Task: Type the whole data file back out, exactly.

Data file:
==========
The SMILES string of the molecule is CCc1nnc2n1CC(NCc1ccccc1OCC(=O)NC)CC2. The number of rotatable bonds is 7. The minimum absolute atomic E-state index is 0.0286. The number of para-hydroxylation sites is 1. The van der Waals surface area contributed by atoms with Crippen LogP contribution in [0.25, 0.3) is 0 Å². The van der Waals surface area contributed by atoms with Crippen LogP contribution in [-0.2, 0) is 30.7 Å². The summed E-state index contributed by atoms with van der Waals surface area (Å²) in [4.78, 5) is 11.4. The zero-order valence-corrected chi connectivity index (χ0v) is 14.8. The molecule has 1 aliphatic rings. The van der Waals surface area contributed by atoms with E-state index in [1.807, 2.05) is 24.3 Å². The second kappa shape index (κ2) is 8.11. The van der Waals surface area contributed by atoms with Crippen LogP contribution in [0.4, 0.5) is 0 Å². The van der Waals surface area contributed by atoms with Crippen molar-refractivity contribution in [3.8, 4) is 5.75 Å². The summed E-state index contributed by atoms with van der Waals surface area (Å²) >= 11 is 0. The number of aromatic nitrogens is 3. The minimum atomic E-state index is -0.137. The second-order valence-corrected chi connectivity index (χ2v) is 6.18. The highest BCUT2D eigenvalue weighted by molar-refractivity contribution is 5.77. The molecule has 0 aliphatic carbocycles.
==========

The SMILES string of the molecule is CCc1nnc2n1CC(NCc1ccccc1OCC(=O)NC)CC2. The number of rotatable bonds is 7. The minimum absolute atomic E-state index is 0.0286. The number of para-hydroxylation sites is 1. The van der Waals surface area contributed by atoms with Crippen LogP contribution in [0.25, 0.3) is 0 Å². The van der Waals surface area contributed by atoms with Crippen LogP contribution in [-0.2, 0) is 30.7 Å². The summed E-state index contributed by atoms with van der Waals surface area (Å²) in [4.78, 5) is 11.4. The zero-order valence-corrected chi connectivity index (χ0v) is 14.8. The molecule has 1 aliphatic rings. The van der Waals surface area contributed by atoms with E-state index in [1.807, 2.05) is 24.3 Å². The second kappa shape index (κ2) is 8.11. The van der Waals surface area contributed by atoms with Crippen LogP contribution in [0.4, 0.5) is 0 Å². The van der Waals surface area contributed by atoms with Crippen molar-refractivity contribution in [3.8, 4) is 5.75 Å². The summed E-state index contributed by atoms with van der Waals surface area (Å²) >= 11 is 0. The number of aromatic nitrogens is 3. The minimum atomic E-state index is -0.137. The second-order valence-corrected chi connectivity index (χ2v) is 6.18. The highest BCUT2D eigenvalue weighted by molar-refractivity contribution is 5.77. The molecule has 0 aliphatic carbocycles.